Chelyabinsk – a rock with many different (stony) faces: An infrared study

Andreas Morlok, Addi Bischoff, Markus Patzek, Martin Sohn, Harald Hiesinger

In Press, Accepted Manuscript, Available online 25 November 2016



• We studied 3 lithologies of the Chelyabinsk meteorite in the mid-infrared.
• Features change with increasing impact shock.
• Characteristic is a loss of features with increasing shock.
• Impact melt lithology shows the simplest spectrum.”

“In order to provide spectral ground truth data for remote sensing applications, we have measured mid-infrared spectra (2-18 µm) of three typical, well-defined lithologies from the Chelyabinsk meteorite that fell on February 15, 2013, near the city of Chelyabinsk, southern Urals, Russia. These lithologies are classified as (a) moderately shocked, light lithology, (b) shock-darkened lithology, and (c) impact melt lithology. Analyses were made from bulk material in four size fractions (0-25 µm, 25-63 µm, 63-125 µm, and 125-250 µm), and from additional thin sections.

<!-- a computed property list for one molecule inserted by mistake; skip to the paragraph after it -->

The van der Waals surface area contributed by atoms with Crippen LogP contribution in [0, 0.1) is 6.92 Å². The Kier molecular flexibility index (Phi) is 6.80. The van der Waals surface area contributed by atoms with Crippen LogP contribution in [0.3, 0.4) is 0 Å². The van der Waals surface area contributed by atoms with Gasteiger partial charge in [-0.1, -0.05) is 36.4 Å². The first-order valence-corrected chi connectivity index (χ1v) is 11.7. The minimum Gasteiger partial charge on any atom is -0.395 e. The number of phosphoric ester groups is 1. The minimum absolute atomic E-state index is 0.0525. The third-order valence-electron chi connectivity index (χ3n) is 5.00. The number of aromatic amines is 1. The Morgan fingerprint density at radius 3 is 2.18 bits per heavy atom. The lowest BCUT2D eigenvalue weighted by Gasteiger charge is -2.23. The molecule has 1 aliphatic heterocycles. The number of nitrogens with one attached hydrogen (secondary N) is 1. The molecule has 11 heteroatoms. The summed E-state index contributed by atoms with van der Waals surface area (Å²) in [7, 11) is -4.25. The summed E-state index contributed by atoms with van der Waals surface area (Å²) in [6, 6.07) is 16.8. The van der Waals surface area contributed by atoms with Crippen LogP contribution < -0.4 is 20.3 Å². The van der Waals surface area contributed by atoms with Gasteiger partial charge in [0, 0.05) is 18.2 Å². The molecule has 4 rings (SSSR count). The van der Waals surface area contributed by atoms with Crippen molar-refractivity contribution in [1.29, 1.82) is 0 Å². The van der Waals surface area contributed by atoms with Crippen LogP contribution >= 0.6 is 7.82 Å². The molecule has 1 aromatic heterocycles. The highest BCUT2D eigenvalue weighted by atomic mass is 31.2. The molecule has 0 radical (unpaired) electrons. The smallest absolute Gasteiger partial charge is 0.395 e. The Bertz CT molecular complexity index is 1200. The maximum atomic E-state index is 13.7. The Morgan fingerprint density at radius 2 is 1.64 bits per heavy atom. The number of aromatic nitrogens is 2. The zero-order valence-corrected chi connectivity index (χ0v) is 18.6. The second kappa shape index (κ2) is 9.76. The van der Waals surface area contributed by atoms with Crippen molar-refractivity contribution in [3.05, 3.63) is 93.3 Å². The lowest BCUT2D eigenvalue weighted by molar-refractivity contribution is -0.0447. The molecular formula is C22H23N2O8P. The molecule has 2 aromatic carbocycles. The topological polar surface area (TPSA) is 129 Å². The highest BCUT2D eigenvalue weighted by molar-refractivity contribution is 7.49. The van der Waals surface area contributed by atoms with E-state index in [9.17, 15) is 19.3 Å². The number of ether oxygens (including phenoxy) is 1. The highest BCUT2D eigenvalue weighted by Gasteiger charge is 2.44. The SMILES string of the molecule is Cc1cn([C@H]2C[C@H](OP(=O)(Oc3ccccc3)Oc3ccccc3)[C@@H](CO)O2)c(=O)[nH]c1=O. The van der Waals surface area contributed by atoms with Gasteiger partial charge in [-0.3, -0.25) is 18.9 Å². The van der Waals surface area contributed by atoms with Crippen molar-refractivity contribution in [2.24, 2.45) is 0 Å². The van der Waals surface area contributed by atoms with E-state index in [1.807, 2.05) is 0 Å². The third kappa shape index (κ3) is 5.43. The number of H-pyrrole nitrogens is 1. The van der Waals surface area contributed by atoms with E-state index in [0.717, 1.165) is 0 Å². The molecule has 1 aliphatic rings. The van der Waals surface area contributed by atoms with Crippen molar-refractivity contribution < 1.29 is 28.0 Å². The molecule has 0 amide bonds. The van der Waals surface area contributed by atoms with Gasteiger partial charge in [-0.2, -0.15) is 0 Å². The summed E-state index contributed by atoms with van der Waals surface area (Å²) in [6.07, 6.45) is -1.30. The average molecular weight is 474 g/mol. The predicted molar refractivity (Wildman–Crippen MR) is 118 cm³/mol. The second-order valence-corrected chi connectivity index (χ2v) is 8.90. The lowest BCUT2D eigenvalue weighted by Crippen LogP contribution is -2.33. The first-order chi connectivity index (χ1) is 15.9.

Characteristic infrared features in the powdered bulk material of the moderately shocked, light lithology, dominated by olivine, pyroxene and feldspathic glass, are a Christiansen feature (CF) between 8.5 and 8.8 µm; a transparency feature (TF) in the finest size fraction at ∼13 µm, and strong reststrahlen bands (RB) at ∼9.1 µm, 9.5 µm, 10.3 µm, 10.8 µm, 11.2-11.3 µm, 12 µm, and between 16 and 17 µm. The ranges of spectral features for the micro-FTIR spots show a wider range than those obtained in diffuse reflectance, but are generally similar.

With increasing influence of impact shock from ‘pristine’ LL5 (or LL6) material (which have a low or moderate degree of shock) to the shock-darkened lithology and the impact melt lithology as endmembers, we observe the fading/disappearing of spectral features. Most prominent is the loss of a ‘twin peak’ feature between 10.8 and 11.3 µm, which turns into a single peak. In addition, in the ‘pure’ impact melt “endmember lithology” features at ∼9.6 µm and ∼9.1 µm are also lost. These losses are most likely correlated with decreasing amounts of crystal structure as the degree of shock melting increases. These changes could connect mid-infrared features with stages for shock metamorphism (Stöffler et al., 1991): Changes up to shock stage S4 would be minor, the shock darkened lithology could represent S5 and the impact melt lithology S6 and higher.

Similarities of the Chelyabinsk spectra to those of other LL chondrites indicate that the findings of this study could be related to this group of meteorites in general.”